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Diane Mullin is senior curator at the Weisman Art Museum, University of Minnesota.  She earned her PhD in Art History from Washington University in St. Louis. Mullin was director of Minneapolis College of Art and Design Gallery (2002-2004) where she ran the MCAD/McKnight and MCAD/Jerome fellowship programs. Her exhibitions include “Paul Shambroom: Picturing Power,” “Common Sense: Art and the Quotidian,” and “Piotr Szyhalski: First We Survey Then We Dig.” She has been published in a number of journals including ArtReview, Public Art Review, Art South Africa, Flash Art, New Art Examiner, and caa.reviews. Her essay “Working All the Time: Artistic Citizenship in the 21st Century” was recently published in the anthology A Handbook of Artistic Citizenship, Oxford University Press.

Michel Foucault. The History of Sexuality: Volume 1, An Introduction. First published in 1978. New York: Vintage/Random House, 1990.

When I read Michel Foucault’s History of Sexuality: Volume 1, An Introduction in a graduate seminar, it shockingly challenged my world view. The claim that sexuality was a social construction was extremely controversial in the 1980s and took serious intellectual effort to work through for me. This and two other related assertions made by Foucault tested the solidity of my thinking and shaped my intellectual practice going forward.

Foucault’s theory of “the repressive hypothesis” posits that the predominant view of power as repression presents an incomplete model of how power has worked in modern history. In this, Foucault radically altered the simple model of the cultural avant-garde, whose belief in the top down nature of power predominated ways of thinking about resistance and the possibility for change. In addition, Foucault’s use of historical analysis to deeply question any “given,” in this case the idea of “sexuality” as an identity rather than a description of an act, ultimately clarified and sharpened my historical and theoretical practice.

Griselda Pollock. Vision and Difference: Femininity, Feminism, and the Histories of Art. First published in 1988. London and New York: Routledge, 2003.

Griselda Pollock’s book Vision and Difference refreshingly educated and challenged my feminist practice. Its subtle, nuanced and pragmatic point of view about gender and difference opened avenues for third wave feminists like myself to think beyond exclusively working on correcting the art historical canon by identifying and adding women to its roster. (It also showed me that that work was indeed valuable, but not broad enough.)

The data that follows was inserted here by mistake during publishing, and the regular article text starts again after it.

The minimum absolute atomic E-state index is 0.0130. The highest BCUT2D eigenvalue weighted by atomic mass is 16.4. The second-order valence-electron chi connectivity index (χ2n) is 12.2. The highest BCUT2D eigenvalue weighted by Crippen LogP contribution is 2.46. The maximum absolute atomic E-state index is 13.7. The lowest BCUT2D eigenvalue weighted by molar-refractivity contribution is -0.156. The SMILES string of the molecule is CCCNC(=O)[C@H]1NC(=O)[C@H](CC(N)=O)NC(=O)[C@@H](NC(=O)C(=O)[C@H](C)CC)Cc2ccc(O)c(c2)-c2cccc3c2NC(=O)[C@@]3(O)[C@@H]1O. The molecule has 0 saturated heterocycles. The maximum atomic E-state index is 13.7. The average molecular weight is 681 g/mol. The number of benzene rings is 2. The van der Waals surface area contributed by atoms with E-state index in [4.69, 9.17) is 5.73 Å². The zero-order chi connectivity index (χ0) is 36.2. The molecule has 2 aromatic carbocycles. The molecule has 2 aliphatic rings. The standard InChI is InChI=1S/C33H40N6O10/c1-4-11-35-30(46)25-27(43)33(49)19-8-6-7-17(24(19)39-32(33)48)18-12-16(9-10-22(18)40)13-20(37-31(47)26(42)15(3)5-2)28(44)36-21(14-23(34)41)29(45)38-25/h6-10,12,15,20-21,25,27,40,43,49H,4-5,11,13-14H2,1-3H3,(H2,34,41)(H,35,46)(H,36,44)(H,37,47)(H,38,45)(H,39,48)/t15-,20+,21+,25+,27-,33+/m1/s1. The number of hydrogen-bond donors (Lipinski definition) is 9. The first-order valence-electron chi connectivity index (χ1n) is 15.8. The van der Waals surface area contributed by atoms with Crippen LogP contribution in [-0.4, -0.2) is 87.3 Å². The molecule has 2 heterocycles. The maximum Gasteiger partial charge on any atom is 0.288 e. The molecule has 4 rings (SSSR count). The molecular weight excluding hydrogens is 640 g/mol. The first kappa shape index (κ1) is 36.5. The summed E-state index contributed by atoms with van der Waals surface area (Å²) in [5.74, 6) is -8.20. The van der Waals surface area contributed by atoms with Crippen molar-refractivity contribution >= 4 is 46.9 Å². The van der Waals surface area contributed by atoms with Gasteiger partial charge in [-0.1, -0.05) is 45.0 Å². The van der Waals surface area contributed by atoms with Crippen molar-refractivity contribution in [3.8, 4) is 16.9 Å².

Pollock’s adept social critical practice married with speculative theory, while never sacrificing rigorous historical investigation, was a daunting but ultimately richly rewarding model with which to grapple. Using psychoanalysis as a sociological tool, Pollocks’ smart reintroduction of biography along with a focus on the woman artist’s labor and the conditions of that labor was eye opening and inspiring. After reading this book, I had the great fortune to study briefly with Pollock late in my graduate student career, where her methods and commitments were made more forceful and clear, which forever changed my own practice as an art historian and curator.

Exhibition Experiments. Edited by Sharon MacDonald and Paul Basu. New York: Wiley-Blackwell, 2007.

This book is one of the first on museum and gallery exhibitions that focuses on the practice of exhibition making as a theoretical endeavor that is in a state of continuous becoming. It is a wonderful collection of essays that address museum displays from multiple perspectives and disciplines. Its emphasis on experiment as key to successful and engaged museum exhibitions is both instructive and stimulating. As a museum professional, I appreciate its use of advanced theory to frame important issues in museum practice today. From accommodating new artistic media to interrogating the status of conventional notions of such foundational museum staples as the object and representation, Exhibition Experiments offers not only fine examples of pioneering new strategies of display but also provides imaginative and rigorous models for thinking experimentally about exhibitions. In order to remain relevant in our media saturated present, museum professionals like myself must both engage in the issues raised in these essays and work to build the bibliography Museum Experiments started.